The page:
Last August, a North Korean missile landed in Japan’s exclusive economic zone at a spot about 250 km west of the Oga Peninsula.


At last week’s meeting between local officials and the central government, some prefectures suggested that new laws be passed to create a nationwide system of drills based on Oga’s experience.

Panic Buying Hits Japan Ahead Of Possible War: “Nuke Shelters, Air Purifiers, Anti-Radiation Supplies…”

As tensions heat up with North Korea and the potential for a nuclear exchange becomes all the more real, residents of Japan are panic buying everything from nuclear shelters to air purifiers in preparation:


23 April, 2017

Sales of nuclear shelters and radiation-blocking air purifiers have surged in Japan in recent weeks as North Korea has pressed ahead with missile tests in defiance of U.N. Sanctions.

A small company that specializes in building nuclear shelters, generally under people’s houses, has received eight orders in April alone compared with six orders during a typical year.
The company, Oribe Seiki Seisakusho, based in Kobe, western Japan, also has sold out of 50 Swiss-made air purifiers, which are said to keep out radiation and poisonous gas, and is trying to get more, said Nobuko Oribe, the company’s director
Concerns about a possible gas attack have grown in Japan after Prime Minister Shinzo Abe told a parliament session this month that North Korea may have the capacity to deliver missiles equipped with sarin nerve gas.
It takes time and money to build a shelter. But all we hear these days, in this tense atmosphere, is that they want one now,’ Oribe said. ‘They ask us to come right away and give them an estimate.’
Source: The Daily Mail
As we’ve learned from previous experience, once the possibility of an actual emergency or disaster has been realized or comes to pass, it is often too late for those who failed to foresee the threat and act on it in advance.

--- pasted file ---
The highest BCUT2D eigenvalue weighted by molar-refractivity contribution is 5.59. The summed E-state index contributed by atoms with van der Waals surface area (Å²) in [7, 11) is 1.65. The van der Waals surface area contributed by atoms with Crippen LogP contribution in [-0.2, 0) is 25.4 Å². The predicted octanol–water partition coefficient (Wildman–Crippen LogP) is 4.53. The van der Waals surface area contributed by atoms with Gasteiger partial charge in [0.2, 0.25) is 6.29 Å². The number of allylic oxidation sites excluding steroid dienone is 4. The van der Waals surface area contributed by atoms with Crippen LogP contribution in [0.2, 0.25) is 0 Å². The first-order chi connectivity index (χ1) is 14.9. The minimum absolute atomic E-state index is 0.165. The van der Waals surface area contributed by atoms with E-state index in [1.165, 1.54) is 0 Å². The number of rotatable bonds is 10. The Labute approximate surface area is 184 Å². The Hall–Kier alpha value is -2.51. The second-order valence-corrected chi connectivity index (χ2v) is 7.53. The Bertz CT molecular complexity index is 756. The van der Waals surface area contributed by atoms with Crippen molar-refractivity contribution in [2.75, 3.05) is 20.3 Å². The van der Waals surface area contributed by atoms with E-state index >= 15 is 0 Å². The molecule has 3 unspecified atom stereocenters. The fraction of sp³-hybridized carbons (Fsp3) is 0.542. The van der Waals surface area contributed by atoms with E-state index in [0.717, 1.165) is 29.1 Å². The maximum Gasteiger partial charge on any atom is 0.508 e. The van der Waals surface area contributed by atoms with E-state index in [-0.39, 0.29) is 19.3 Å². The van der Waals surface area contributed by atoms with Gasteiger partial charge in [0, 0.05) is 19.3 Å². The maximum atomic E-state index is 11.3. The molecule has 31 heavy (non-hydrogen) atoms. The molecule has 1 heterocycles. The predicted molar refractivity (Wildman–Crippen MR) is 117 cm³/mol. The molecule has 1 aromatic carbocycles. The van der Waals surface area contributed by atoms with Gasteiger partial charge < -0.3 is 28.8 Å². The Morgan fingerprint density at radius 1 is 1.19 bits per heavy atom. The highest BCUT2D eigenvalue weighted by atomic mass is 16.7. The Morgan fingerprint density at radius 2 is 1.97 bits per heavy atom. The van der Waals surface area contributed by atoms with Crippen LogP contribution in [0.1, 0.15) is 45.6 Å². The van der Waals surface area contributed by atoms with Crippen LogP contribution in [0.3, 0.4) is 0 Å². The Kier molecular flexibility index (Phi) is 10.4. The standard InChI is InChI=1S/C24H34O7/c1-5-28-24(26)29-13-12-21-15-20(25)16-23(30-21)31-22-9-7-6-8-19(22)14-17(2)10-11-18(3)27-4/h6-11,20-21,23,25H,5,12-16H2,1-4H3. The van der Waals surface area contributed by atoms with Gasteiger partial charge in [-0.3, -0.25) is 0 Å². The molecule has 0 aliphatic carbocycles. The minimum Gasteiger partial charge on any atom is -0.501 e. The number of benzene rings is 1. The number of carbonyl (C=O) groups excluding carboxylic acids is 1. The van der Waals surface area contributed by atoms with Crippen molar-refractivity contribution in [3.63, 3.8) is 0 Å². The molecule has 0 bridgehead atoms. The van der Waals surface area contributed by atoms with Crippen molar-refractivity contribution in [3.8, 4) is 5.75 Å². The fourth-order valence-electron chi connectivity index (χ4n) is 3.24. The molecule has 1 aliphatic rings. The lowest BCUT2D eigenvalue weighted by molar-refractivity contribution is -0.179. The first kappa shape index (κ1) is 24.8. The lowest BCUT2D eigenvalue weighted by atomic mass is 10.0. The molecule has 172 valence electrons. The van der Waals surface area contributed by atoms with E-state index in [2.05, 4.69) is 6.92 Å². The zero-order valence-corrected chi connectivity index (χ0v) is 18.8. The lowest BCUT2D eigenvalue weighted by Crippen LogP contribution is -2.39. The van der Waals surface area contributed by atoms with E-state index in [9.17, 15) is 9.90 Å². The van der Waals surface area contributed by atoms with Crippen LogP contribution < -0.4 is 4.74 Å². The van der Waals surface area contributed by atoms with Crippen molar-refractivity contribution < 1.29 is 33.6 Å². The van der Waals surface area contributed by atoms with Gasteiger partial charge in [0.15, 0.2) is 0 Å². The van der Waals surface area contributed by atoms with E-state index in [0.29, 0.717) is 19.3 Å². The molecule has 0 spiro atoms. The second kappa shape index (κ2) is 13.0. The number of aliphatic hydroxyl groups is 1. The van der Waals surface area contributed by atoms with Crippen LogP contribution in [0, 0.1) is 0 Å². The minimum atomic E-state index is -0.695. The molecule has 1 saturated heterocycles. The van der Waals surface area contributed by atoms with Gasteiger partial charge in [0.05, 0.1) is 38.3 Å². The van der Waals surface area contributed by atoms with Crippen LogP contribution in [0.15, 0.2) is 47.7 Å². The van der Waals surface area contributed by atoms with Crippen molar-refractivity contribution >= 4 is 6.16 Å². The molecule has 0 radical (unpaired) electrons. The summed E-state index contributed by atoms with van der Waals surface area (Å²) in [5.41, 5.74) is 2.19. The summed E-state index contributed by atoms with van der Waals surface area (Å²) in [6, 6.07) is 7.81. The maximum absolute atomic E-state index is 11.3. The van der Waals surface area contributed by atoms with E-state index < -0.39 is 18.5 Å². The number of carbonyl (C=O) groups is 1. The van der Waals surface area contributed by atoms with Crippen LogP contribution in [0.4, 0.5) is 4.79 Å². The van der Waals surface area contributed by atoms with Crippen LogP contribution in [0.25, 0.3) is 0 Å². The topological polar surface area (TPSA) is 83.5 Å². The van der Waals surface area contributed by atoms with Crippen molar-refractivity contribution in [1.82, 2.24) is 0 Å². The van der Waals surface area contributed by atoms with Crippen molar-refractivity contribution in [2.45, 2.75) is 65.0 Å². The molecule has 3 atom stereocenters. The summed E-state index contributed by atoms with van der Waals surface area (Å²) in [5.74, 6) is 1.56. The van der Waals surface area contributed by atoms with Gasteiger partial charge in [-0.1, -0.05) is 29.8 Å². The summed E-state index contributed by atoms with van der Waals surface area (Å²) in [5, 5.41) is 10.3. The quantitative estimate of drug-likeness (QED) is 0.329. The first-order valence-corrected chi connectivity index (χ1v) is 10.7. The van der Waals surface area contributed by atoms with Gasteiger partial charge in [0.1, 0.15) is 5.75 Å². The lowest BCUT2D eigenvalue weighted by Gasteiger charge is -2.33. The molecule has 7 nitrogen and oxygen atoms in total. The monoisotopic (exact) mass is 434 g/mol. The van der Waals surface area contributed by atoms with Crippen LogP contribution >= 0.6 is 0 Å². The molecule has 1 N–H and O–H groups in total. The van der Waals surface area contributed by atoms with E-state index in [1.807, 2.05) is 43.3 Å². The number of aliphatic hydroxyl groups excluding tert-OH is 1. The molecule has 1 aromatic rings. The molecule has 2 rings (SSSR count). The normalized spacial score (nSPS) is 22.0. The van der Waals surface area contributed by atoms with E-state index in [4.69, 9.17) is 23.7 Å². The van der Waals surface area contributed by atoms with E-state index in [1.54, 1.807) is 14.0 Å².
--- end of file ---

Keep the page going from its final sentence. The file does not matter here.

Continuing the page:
Following the 2011 Fukushima disaster, for example, Americans concerned with the spread of radiation along the West coast were advised by the Department of Homeland Security that they could take potassium iodide supplements to reduce absorption of radioactive material. Within 24 hours just about all available stock was sold out across the world and secondary markets popped up across the internet with anti-radiation pills, normally available for about $15, selling for upwards of $200, an increase of over 1000%.
The government took notice of the shortages and stockpiled approximately 14 million doses in 2014.
But as you may have guessed, though federal and state governments have positioned emergency reserves in anticipation of any number of possible disasters, the chance that average citizens will have access to much needed crisis supplies when they need them most is almost non-existent. This was evidenced by the total lack of assistance in the initial days following Hurricane Katrina in New Orleans, as well as the lackluster response by government following Hurricane Sandy.
Keeping in mind that these were disasters isolated to a single city or small region, and that we had advance warning of the Hurricanes, according to the Department of Homeland Security it will be impossible for emergency services personnel to respond to any large-scale threat that affects multiple regions simultaneously.
The point, as we have previously warned, is that if you are going to attempt to prepare even one second after a disaster strikes, it will already be too late.